With the advent of quantum computing, one primary concern that has not only troubled researchers but also is of prime importance to the governments all over the world is — will this technology break our ciphers. Does it have the potential to break our current encryption systems and compromise all the private data?
How insecure is my data?
Although we have been advancing in terms of technology, our data is compromised. This compromise happens with every innovation because the innovation feeds on our data. The website Have I Been Pwned, tells you how many times has your personally identifiable information(PII) has been a part of security breaches. There have been some significant security breaches in the year 2019. Let’s have a look:
- In January 2019, ZDnet released that an online casino had leaked data of 108 million bets exposing their customers’ personal information like card details and deposits. It happened because of an Elastic Search that was left unattended without a password. You can read more about it here.
- In May 2019, Security Magazine reported that Canva suffered an online leak of around 139 million user data records.
- In September 2019, 218 million user accounts were hacked from Zynga, the gaming giant who created Farmville.
- On March 11, 2020, The Dutch Government claimed to lose two external hard drives containing personal data of organ donors more than 6.9 Million in number. The hard drives held records from 1998 to 2010.
These threats have been happening from time immemorial. Can Quantum Cryptography be used to curb them? Read on to know more.
Is Quantum Computing a threat too?
The present-day computers and other electronic devices depend on asymmetric or public-key cryptography algorithms to send messages online or encrypt files and documents to submit online. These algorithms use a private key and a public key. Take, for instance, a lockbox and the fact that anybody can post a letter into the box. The lockbox here acts as the public key; anybody can have the public key and encrypt the message using that. On the other hand, only the person who has the key to the lockbox can unlock that. The key here acts as the private key. Only a single person has that key, and only he can open it.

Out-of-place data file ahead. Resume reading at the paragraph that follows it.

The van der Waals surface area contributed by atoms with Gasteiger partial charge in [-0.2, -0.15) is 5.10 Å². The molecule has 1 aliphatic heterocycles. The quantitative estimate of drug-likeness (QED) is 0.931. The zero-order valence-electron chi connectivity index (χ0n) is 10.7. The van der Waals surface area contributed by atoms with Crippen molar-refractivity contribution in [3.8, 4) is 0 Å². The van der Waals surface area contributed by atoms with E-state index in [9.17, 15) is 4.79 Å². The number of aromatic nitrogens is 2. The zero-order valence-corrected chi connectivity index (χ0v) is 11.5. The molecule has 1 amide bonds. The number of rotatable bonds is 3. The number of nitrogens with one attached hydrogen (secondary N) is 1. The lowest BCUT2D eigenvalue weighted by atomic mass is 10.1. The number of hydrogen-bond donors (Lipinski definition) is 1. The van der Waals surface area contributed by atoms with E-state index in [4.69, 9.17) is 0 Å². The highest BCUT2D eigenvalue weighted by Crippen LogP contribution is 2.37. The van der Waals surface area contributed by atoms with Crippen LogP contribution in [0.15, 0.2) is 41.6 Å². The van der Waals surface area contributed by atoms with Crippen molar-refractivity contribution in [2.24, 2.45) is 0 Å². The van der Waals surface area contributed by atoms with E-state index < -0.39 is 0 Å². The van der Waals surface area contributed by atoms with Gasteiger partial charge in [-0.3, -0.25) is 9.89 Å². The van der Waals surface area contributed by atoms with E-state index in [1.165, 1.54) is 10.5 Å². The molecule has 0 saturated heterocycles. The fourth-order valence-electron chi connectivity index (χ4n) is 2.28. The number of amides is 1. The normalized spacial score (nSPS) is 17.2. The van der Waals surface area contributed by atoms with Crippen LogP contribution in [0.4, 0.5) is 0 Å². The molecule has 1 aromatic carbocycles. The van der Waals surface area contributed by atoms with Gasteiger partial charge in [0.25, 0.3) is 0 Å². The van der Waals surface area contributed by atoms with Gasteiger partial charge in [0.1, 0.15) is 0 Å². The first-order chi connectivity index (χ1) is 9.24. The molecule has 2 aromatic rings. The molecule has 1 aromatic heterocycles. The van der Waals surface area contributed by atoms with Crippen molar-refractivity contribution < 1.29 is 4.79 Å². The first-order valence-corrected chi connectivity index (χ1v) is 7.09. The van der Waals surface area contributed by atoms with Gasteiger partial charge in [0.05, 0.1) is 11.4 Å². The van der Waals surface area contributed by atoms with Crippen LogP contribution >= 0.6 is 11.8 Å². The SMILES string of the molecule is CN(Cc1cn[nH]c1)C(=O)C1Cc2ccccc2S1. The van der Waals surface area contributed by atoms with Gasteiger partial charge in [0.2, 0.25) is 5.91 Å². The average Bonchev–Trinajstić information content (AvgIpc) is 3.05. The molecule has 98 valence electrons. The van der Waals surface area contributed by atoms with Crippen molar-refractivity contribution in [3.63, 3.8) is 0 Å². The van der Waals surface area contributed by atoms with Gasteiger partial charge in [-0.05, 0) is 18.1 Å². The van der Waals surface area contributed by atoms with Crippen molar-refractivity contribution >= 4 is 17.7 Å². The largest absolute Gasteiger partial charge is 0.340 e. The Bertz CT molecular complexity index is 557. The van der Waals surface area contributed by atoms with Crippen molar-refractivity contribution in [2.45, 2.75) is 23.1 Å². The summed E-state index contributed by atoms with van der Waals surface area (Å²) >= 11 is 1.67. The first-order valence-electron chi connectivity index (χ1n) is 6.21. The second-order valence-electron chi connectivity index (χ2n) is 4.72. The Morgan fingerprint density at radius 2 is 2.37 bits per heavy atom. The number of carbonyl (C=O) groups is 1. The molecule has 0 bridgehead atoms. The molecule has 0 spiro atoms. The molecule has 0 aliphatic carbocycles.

A symmetric key algorithm is like an open lockbox. Anybody can put a message in it, and anybody can read the message from it too, given they have the key to the lockbox.
The keys which are used in these algorithms are generally encrypted and decrypted with the help of “trapdoor” mathematical functions, which are easy to be done in one way but not the other way round. For example, if we have to multiply two numbers 234 and 567, then we can easily calculate the result as 132678, but if we are given 132678, and we are then asked to estimate the two integers which make that up, it will be difficult. The calculations might seem easy for smaller integers. Still, when we consider prime numbers with thousands of digits and then consider their products, then it becomes challenging for a classical computer to compute such integers. It can take time in the order of decades and centuries, to get such a task done.
Some of the popular asymmetric key algorithms include RSA, ECDSA[Elliptic Curve Digital Signature Algorithm]. All of these use mathematical problems which are easy to calculate one way but very hard to reverse engineer.
How is Quantum Computing a threat?
There are currently four algorithms that can solve problems faster than their classical counterparts. Shor’s algorithm is the one that began revolutionizing quantum computing. It can factorize large prime numbers exponentially faster than conventional computers can.
This potential exhibited by quantum computers can very well break popular cryptographic algorithms like RSA, which is very widely used.
What’s the solution?
The basic principle behind the cryptographic algorithms which have stood the test of time is the fact that they make use of the mathematical problems which are hard to reverse engineer. If we can discover such problems in quantum computing such that these problems are hard to reverse engineer even by a quantum computer, then we can somehow say that the future of security is in safe hands. So, how do we know that such a problem even exists? The answer is we don’t.